Before continuing to read my article I want to provide you with a bigger picture of how far thedigital camera technology has gone. The term is not referring only at those handheld devices we use to take pictures and record short videos, but also at those built into cell phones, cars, web cameras and even astronomical devices such as the Hubble Space Telescope.
One physical characteristic that differentiates them from the analog photo cameras is the LCD display you can watch the landscape on, before taking the picture, or on which you can select those photos you want to delete at a later time.
Digitizing refers at the conversion of analog information consisting of fluctuating waves, into 1 and 0 bits, and if analog cameras worked based on chemical and mechanical processes, digital models do it electronically, recording images on light-sensitive sensors.
First Camera Invented
First concept design, first prototype or first commercial digital camera? Let’s see!
The first concept came from Eugene F. Lally who demonstrated how to digitize signals from an array of discrete sensor elements, using a mosaic photo sensor. This project was destined for astronauts and should have provided onboard navigation data during missions in space. This system should have recorded still pictures of space objects together with stadiametric information.
While this happened in 1961, it took 11 years more for a camera patent without film to be published. In 1972, Willis Adcock came out with this new design, but no one has heard about it since then.
3 years later, in 1975, Kodak Eastman’s engineer Steven Sasson, tried to build a digital camera working with a CCD sensor provided by Fairchild Semiconductor.
The patent describes a 3.6Kg weight for a camera that could record black and white images on a cassette tape, at a resolution of 0.01MP, with 23 seconds capturing time. Again, it was an innovative idea that didn’t go into mass production, remaining at the prototype level.
The first camera invented, and here I am referring at the first model capable to record as a computerized file, came out in 1988 and was introduced by Fuji, under the name Fuji DS-1P. It featured 16MB SDRAM memory card made by Toshiba, a battery, 400K CCD, 16 MM f/5.6 fixed focus, and 1/60 to 1/2000 second shutter.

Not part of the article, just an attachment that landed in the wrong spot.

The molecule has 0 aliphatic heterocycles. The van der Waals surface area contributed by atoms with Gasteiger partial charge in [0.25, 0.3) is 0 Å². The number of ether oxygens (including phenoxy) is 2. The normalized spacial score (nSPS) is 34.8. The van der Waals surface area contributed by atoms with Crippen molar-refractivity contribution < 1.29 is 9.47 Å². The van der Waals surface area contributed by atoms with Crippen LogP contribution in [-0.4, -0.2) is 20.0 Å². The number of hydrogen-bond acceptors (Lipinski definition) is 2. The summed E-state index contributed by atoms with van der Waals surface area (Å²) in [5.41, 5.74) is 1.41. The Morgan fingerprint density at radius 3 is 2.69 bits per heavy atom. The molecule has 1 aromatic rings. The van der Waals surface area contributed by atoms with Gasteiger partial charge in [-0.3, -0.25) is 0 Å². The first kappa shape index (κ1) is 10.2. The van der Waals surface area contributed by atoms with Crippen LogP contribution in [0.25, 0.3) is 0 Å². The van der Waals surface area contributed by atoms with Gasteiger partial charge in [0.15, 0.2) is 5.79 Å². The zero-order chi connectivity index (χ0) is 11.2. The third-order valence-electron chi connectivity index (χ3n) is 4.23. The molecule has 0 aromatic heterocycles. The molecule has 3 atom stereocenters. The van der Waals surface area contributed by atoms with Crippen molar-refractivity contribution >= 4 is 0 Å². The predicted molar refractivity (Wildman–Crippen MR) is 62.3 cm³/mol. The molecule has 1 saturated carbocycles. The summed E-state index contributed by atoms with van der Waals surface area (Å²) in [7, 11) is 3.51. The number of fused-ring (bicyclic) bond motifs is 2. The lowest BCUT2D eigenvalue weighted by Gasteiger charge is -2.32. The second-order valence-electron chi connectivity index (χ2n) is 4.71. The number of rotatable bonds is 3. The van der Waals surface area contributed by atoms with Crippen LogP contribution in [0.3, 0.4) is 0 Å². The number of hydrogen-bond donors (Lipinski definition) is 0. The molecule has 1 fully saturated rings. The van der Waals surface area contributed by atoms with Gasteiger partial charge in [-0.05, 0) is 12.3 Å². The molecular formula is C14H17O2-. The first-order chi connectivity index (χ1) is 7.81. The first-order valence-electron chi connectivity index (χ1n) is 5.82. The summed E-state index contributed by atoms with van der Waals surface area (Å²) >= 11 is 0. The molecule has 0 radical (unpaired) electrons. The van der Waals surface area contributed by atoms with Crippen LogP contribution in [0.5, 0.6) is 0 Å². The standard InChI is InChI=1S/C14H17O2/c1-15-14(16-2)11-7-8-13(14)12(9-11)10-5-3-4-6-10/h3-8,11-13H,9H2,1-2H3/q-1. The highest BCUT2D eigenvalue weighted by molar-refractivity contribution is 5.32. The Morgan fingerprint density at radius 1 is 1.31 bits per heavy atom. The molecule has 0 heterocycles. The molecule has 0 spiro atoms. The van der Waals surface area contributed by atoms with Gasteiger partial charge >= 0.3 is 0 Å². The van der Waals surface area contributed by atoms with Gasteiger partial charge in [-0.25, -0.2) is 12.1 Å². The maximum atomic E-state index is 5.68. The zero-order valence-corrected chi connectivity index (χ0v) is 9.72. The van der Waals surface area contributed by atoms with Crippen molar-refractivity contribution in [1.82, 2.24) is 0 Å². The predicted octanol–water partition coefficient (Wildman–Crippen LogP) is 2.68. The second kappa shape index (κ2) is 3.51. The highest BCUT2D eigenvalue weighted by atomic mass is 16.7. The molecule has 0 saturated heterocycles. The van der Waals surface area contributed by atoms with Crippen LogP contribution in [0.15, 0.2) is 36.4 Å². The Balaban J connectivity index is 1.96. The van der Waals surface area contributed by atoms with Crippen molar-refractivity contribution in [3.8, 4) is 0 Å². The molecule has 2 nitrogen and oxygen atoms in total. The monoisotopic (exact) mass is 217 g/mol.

In 1990 people had the chance to buy the first commercially available model, 1990 Dycam Model 1 aka Logitech Fotoman, which had a CCD sensor, storage space and PC connectivity.
During the next years there appeared several other models with improvements including professional digital cameras, such as Kodak DCS-100 with 1.3MP and a high price of $13,000,Casio QV-10 with LCD display, Kodak DC-25 with CompactFlash, and the Ricoh RDC-1 with video recording.
How Does a Digital Camera Work?
The process is as follows: as you capture the image the light strikes the digital sensor array ‘like CCD and CMOS’ which is made of millions of pixels, laid out in an array of rows and columns (example: 3000 x 1500 pixel resolution).
These tiny dots of light forming the image get through color filters above the sensors and then the sensor chip converts the image from light waves into analog electrical signal, which is then sent to the Analog-Digital Converter. Other electronic filters adjust the white balance, color and other parameters, after which it gets compressed and pixels that are in plus are dumped. Next, the digital image is stored in the buffer memory until it gets full and then written onto the storage media.
In the history of the camera, developing companies have tried to add more and more features to create the perfect model, and nowadays we find cool designed cameras, compact, lightweight and with innovative technologies such as the smile detector, which can be set so that your device to capture only when people’s smiles are detected.
When choosing a digital camera model, there are several factors you should take a look at first. These include the use ‘if you need to take professional artistic pictures or just to capture the funniest moments of your trips’ and you’ll have to check SLR cameras which are bigger and more expensive. They can shoot fast-moving subjects allowing you to capture multiple images in a second. More megapixels means that the image printed on paper will be bigger and sharper. If you’d have to capture at long distances you’d surely need some model with larger zoom range, which makes the angle of view wider, allowing you to capture the subject or landscape closer. I am talking here, of course, about the optical zoom. The digital zoom lets you zoom more, but when you use this one, the picture quality lowers.
Sometimes, in bright conditions, you can’t distinguish the image on the LCD display, so a model with viewfinder is a great solution for this.
The ISO feature refers at how sensitive the camera is to light and the lower the ISO setting, the better the pictures captured in bright conditions are. In other environments you’ll need to adjust it and higher it, if the camera permits this. It is important to test the camera before you buy it and see how much it damages the resulting pictures when the ISO is too high.
One of the most important decisional factors is the image stabilizer. Don’t buy a digital camera that doesn’t feature it, because you won’t be able to get perfect pictures when your hand is shaking. You need blur-free pictures so try to look for image stabilizer or modes like Sports, Fast Shot or Burst.
On the same first place of importance is the shutter delay. When you press the button don’t wait a few seconds for the image to be captured. It has to happen in maximum 1 second and a half in daylight.